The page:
By Charlie Bermant
Peninsula Daily News
Want more top stories? Sign up here for daily or weekly newsletters with our top news.
Fire Commissioners David Ward and Michael Whittaker are the subjects of a recall action, with accusations leveled in June that the two commissioners misused district funds and falsified meeting minutes.
Recall organizers have filed an appeal with the state Supreme Court asking that it reinstate three of the recall charges that were struck down by Kitsap County Superior Court Judge Anna Laurie in October.
Laurie ruled that a recall action can proceed against Whittaker and Ward but also threw out all but one count, which was that the two deliberately falsified meeting minutes.
Port Townsend attorney Peggy Ann Bierbaum filed the appeal Feb. 21.
The Supreme Court has until March 18 to either restore the three charges or decide the brief has no merit.
If the court rules in Bierbaum’s favor, Whittaker and Ward could appeal that decision.
“This is very important because our elected officials have abused their power,” said Kit Kittredge, a recall proponent who is president of the Quilcene Fire Department’s volunteer organization.
“This needs to go to the voters so they can decide.”
Allegations of improper conduct stemmed from the board’s creation of an $800-a-month job for Ward in January 2010.
Ward was paid $800 a month to retrieve and decipher district data from outdated computer disks.
In October, Laurie struck down three recall charges, ruling that the creation of a chief operating officer, changing the start date of Ward’s duties in that position and continuing in that position after the new chief was hired were not grounds for a recall.
In her brief, Bierbaum said all four charges provide a more complete picture.
“The voters . . . should not be denied their constitutionally protected right to evaluate whether Commissioners Ward and Whittaker should be recalled for misusing their public offices for personal benefit,” the brief said.
“They should not be limited in their recall action to a single, isolated act with no contextual information to assist them in evaluating the propriety of the Commissioners’ course of conduct,” it continued.
If the state Supreme Court rules against restoring the charges, the recall will proceed using the ballot language Laurie wrote.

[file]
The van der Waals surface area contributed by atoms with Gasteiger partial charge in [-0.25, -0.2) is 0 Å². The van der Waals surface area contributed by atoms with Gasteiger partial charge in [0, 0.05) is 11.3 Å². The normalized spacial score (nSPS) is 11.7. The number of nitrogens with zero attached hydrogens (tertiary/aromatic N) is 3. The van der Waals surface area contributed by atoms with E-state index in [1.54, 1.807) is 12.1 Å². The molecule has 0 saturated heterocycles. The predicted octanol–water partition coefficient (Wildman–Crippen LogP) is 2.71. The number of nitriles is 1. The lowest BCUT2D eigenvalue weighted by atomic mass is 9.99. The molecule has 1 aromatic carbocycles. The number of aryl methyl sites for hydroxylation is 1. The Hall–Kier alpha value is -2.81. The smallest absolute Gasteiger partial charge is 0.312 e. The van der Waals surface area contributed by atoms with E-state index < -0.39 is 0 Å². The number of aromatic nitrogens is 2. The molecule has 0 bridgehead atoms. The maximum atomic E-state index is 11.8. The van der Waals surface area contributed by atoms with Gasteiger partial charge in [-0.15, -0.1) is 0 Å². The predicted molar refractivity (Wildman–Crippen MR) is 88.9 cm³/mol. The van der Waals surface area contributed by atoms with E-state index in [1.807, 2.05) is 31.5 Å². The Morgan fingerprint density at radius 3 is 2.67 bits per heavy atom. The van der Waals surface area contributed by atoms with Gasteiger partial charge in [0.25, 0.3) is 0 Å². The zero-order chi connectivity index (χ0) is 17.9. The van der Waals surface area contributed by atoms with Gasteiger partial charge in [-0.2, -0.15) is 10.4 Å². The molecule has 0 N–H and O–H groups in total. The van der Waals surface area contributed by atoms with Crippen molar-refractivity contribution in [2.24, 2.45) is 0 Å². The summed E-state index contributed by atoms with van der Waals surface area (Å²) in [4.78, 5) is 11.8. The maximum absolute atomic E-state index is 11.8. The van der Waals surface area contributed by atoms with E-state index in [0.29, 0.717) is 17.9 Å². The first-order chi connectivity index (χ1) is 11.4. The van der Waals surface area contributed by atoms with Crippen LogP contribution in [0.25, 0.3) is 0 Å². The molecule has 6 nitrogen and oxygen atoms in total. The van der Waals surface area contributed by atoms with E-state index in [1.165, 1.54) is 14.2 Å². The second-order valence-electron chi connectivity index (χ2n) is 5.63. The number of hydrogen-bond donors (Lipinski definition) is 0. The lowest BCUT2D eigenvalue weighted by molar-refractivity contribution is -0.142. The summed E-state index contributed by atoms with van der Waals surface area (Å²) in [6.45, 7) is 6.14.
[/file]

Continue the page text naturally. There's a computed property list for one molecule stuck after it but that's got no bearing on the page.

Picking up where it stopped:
The language for Ward’s ballot synopsis, which resembles that for Whittaker, is as follows:
“Should Commissioner David Ward Jefferson County Fire Protection District Number 2 be recalled from office for misfeasance, malfeasance and violation of his oath of office because it is alleged and the voters should determine if he, on or about Feb. 9, 2010 directed the district secretary to alter the minutes of the Fire District meeting held on Feb. 8, 2010 to reflect the adoption of Resolution 20-02 which authorized the district’s participation in the Public Employees Retirement system even though the resolution was not adopted or discussed at the meeting, and secured the signatures of the other two commissioners outside of an open public meeting.”
The amount of signatures needed for a recall election to proceed are based on the results of the last election.
Both commissioners were unopposed in their last election, with Whittaker receiving 554 votes in 2009 and Ward receiving 510 votes in 2007.
For a recall election to go forward, proponents must gather 194 signatures to recall Whittaker and 179 to recall Ward.
Recall proponents have 180 days to gather the signatures and submit them to the Auditor’s Office, after which time an election will be scheduled.
Kittredge said the recall has caused morale problems in the department.
“In a volunteer organization, you need everyone to pull together,” she said.
“A vote of no confidence is a big deal, and it has made it harder for us to find a new chief.”
Robert Lowe resigned as chief June 23, citing interference from Whittaker and Ward as the reason for leaving.
He began work as assistant chief of support services for East Jefferson Fire-Rescue on July 18.
The search for a new Quilcene chief began in December and ended at a Feb. 13 meeting where it was determined in executive session that none of the seven applicants would work out, according to Commissioner Herb Beck.
Interim Chief Bob Moser was then named as permanent chief for one year “until we can get some of these problems worked out,” Beck said.
Beck and Ward voted in favor of Moser while Whittaker abstained, Beck said.
“It’s important to get someone in charge, but we aren’t in any rush to get a new chief,” Beck said.
“We have some time to get it right.”
Jefferson County Reporter Charlie Bermant can be reached at 360-385-2335 or at email@example.com.